This year’s British Sociological Association annual conference saw countless presentations from all over the country, many of which were based on secondary data, many of which are preserved and distributed by the UK Data Service.
Established on 1 October 2012, the UK Data Service is a new national data service for social and economic data, structured to support researchers in academia, business, third sector and all levels of government. It provides a unified point of access and support to meet current and future research demands and to help maximise the impact of this research. The service integrates several long-established data services including the Economic and Social Data Service, the Census Programme, and the Secure Data Service, along with other elements of the data service infrastructure provided by the ESRC, such as the Survey Question Bank.
One of the many highlights of the conference was the plenary on the Great British Class Survey, which attracted a big audience and lots of publicity as one of its first research outcomes was a thought-provoking new model of social class for the UK. The presenters announced that the data from this big and innovative online survey will be deposited with the UK Data Service later this year.
This recent example highlights the relevance of the service’s rich and extensive data collection, embracing more than 6,000 datasets at present. The collection covers many well-known large-scale government-funded surveys such as: the Labour Force Survey; the Family Resources Survey; health surveys; major UK longitudinal surveys that follow individuals over time, such as the Understanding Society and British Cohort studies; multi-nation aggregate databanks and survey data from sources including Eurostat, the IMF and the OECD; census data 1971-2011; business microdata, such as the Annual Survey of Hours and Earnings; and multi-media qualitative data sources.
The data owners are: national statistical authorities, such as the ONS, National Records of Scotland and others; UK government departments, such as the Home Office, Department for Business, Innovation and Skills, and the Department for Work and Pensions; intergovernmental organisations, such as the World Bank and others; research institutes, such as NatCen, the Institute for Social and Economic Research, and the Centre for Longitudinal Studies; and individual researchers with research grants.
ESRC-funded research data must be offered for re-use or archiving with the service within three months of the end of a grant.
The UK Data Service also develops and promotes common standards for data preparation, processing, documentation and preservation to promote data sharing and re-use to help researchers from the project-planning stage onwards.
The Service also acts as a trusted national digital repository. Although currently there are very few ‘open data’ available, this will change in future. The development is very much in line with the increasing national and international commitment to the OECD principles that publicly-funded data should be publicly available. At present, data are offered at different access levels, ranging from ‘restricted distribution’ to ‘secure access’ (controlled access to sensitive or disclosive data through secure settings).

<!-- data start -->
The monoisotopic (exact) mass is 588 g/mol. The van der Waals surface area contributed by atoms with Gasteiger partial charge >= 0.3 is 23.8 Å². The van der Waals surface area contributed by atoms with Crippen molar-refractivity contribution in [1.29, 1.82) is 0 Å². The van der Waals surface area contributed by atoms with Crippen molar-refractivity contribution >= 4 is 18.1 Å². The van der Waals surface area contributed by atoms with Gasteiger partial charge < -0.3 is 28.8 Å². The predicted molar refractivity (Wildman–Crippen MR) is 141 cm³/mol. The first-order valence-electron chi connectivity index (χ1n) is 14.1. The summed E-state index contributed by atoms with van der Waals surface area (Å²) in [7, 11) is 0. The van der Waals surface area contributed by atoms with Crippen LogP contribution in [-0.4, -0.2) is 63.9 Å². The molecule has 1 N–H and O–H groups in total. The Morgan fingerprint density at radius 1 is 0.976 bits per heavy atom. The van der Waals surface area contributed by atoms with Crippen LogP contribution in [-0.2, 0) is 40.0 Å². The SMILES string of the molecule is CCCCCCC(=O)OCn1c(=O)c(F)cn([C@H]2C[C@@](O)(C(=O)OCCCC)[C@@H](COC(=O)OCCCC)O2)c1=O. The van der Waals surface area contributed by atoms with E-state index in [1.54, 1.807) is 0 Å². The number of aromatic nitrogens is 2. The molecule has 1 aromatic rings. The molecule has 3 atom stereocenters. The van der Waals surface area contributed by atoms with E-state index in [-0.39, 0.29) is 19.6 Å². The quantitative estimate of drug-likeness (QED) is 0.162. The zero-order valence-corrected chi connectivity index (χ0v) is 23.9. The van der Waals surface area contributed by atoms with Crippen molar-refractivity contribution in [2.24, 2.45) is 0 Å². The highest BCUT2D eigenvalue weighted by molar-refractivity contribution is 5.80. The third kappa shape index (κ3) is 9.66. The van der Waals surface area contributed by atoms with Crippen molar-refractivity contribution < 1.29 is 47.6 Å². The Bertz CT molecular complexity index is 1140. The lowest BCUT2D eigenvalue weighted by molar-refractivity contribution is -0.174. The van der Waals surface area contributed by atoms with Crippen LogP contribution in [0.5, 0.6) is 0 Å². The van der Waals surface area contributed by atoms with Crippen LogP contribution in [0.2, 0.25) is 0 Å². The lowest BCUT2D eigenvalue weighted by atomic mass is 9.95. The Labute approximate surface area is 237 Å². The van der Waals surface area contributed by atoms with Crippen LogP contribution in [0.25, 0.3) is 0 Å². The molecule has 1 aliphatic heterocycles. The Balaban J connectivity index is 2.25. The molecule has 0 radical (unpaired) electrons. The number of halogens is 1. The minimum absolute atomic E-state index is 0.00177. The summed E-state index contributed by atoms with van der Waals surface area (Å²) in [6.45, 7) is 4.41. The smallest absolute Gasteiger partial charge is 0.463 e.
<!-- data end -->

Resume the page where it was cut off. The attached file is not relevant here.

Besides holding the UK’s largest digital collection of digital social research data, there are a number of resources to complement the service including: data visualisation tools, such as Nesstar and Beyond 20/20, workshops and training, and teaching datasets and resources.
The use of real-life data in coursework adds interest and relevance. It also gives the next generation of social scientists the appetite for data and the data analysis skills necessary to make real contributions to future research and society.
Data based on well-known studies or surveys can bring both substantive and methodological topics alive through the evaluation of the strengths and limitations of particular collections. Our teaching datasets have been prepared for ease of use for learners. They are data files of a manageable size. However, they are still real data which can be used to explore substantive topics.
Browsing our 100+ case studies might give readers an idea on how to use our data for teaching and policy-relevant research.
Questions for wider impact of secondary data analysis could include: do alcohol pricing policies really reduce crime and improve health? How effective is the free bus pass policy for seniors? And do compre-hensive schools reduce social mobility?. Case studies showing how data are being used in the classroom range from under-standing the global economy to computer aided analysis of documents and texts.
Additionally, there are webinars available online to help users get started any time of the day, at their convenience. A new series of online videos highlights why data owners, users and advocates value the data and resources we provide. In one of those, Fiona Devine, one of the creators of the Great British Class Survey, stresses the importance of data in helping us understand the society we live in, and the pivotal role the UK Data Service plays in ensuring its availability to the academic community and beyond.
Anyone who wishes to access the data via the UK Data Service needs to be registered with us as, outlined on our website: http://ukdataservice.ac.uk
Former Economic and Social Data Service users do not need to take action as the service has been integrated into the UK Data Service and therefore previous users can just continue using the service. If there are any questions, please contact our help desk at: email@example.com
Written by: Beate Lichtwardt, Senior Access and Support Officer at the UK Data Service